calm before the snow

Really, if it weren't for wanting to grow vegetables, I'd like it to be winter year round. Yay winter!

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some kind of crazy

People called me crazy for biking to work today. It wasn't the first time, but it was certainly the coldest: our weather source told me it was -6° F with a windchill of -20. Sounds cold, doesn't it! So I suppose it's no wonder that my fortitude was remarked on. But really, it wasn't that bad. Frightened by the forecast (and the "Wind Chill Advisory" from the National Weather Service) I started out all kinds of extra layers, but ended up taking them all off and doing most of the ride with my regular winter (or late-fall-through-early-spring) gear. And I enjoyed myself tremendously in the clear sunny air, both riding and walking with the dog morning and evening. I think it's safe to say that I love being out in the cold.

Admittedly, I handle cold weather better than some other folks do, for whatever reason. Fast metabolism or somesuch. But just because I can stand being out when the temperature dips into the single digits doesn't explain why I enjoy it so much; for that, we have to enter the realm of psychoanalysis, which I do in this old post. Something else occurred to me this afternoon, though, which is why I drag this tired old topic up again. That is, it seems to me that many people's experience of the cold is powerfully mediated by the way the weather is presented in the media, and then by their friends and acquaintances.

After all, it was a sunny day. When the wind stilled it was positively balmy: I had some trepidation about taking off my gloves to make a repair but found that I didn't mind at all being barehanded for two or three minutes at a stretch. The very fact that some parents hurried their kids into school this morning without gloves, a hat, or even a coat for themselves suggests that I wasn't the only one to find the day survivable even without the right clothes on. So why did the principal feel the need to make an announcement at the end of the day letting us know that, while dismissal procedures were going to be normal, students should be aware that it is very cold out and should not linger before moving to their parents' cars. Can't they, I don't know, tell if they're getting cold and act accordingly? On their own? Maybe not, in Coldmageddon 2011.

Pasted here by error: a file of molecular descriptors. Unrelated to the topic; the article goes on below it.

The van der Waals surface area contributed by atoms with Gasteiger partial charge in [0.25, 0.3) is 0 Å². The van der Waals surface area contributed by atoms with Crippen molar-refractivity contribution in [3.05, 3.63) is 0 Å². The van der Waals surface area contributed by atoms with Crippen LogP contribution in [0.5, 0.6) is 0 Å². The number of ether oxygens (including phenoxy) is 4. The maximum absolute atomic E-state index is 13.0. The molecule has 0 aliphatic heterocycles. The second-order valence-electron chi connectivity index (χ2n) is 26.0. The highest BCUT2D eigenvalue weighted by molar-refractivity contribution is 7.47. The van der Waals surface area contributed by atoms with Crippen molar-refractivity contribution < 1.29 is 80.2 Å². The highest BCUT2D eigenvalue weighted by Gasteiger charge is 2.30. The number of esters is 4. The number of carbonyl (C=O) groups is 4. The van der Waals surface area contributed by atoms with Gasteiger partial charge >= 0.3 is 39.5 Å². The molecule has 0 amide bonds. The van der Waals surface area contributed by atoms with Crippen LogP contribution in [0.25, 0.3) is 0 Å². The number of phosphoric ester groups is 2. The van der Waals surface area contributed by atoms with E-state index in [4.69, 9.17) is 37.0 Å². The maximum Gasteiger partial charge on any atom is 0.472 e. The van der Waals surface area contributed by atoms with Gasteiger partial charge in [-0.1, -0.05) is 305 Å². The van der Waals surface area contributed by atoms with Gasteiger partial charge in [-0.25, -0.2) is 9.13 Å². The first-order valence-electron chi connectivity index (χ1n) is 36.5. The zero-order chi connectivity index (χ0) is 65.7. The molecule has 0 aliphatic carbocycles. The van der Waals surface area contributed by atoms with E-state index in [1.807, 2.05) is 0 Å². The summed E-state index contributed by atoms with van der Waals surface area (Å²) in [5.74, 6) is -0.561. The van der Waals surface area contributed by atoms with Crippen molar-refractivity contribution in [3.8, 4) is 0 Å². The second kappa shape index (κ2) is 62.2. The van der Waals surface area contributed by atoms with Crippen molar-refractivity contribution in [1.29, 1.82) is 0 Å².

Happily, it's possible for us to think and act for ourselves. One reason I enjoy being out in the cold is that the inherent pleasure I take in the weather is multiplied by the feeling of doing something counter-cultural. Sure, it can be a little annoying to listen to all the comments about my questionable sanity, but that's what you get when you don't do what everyone else is doing. Of course, I don't want to suggest that I'm somehow more virtuous than anyone else for wanting to stand around in the sub-zero temperatures. Not only, as I say, does it not really bother me, it also offers no benefit at all to anyone besides myself. But it does make me happy, and I don't need to listen to tv weathermen or coddled suburbanites tell me any different.

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it's cold

The weather has turned colder here: yesterday was the first day where the mercury didn't make it above freezing all day, and today started off even colder. I tried a couple times to write an amusing—or at the very least interesting—post about it, but I couldn't manage it. I guess it's all been done before. Sorry. That's what happens when you blog consistently for five years, I suppose.

cold comfort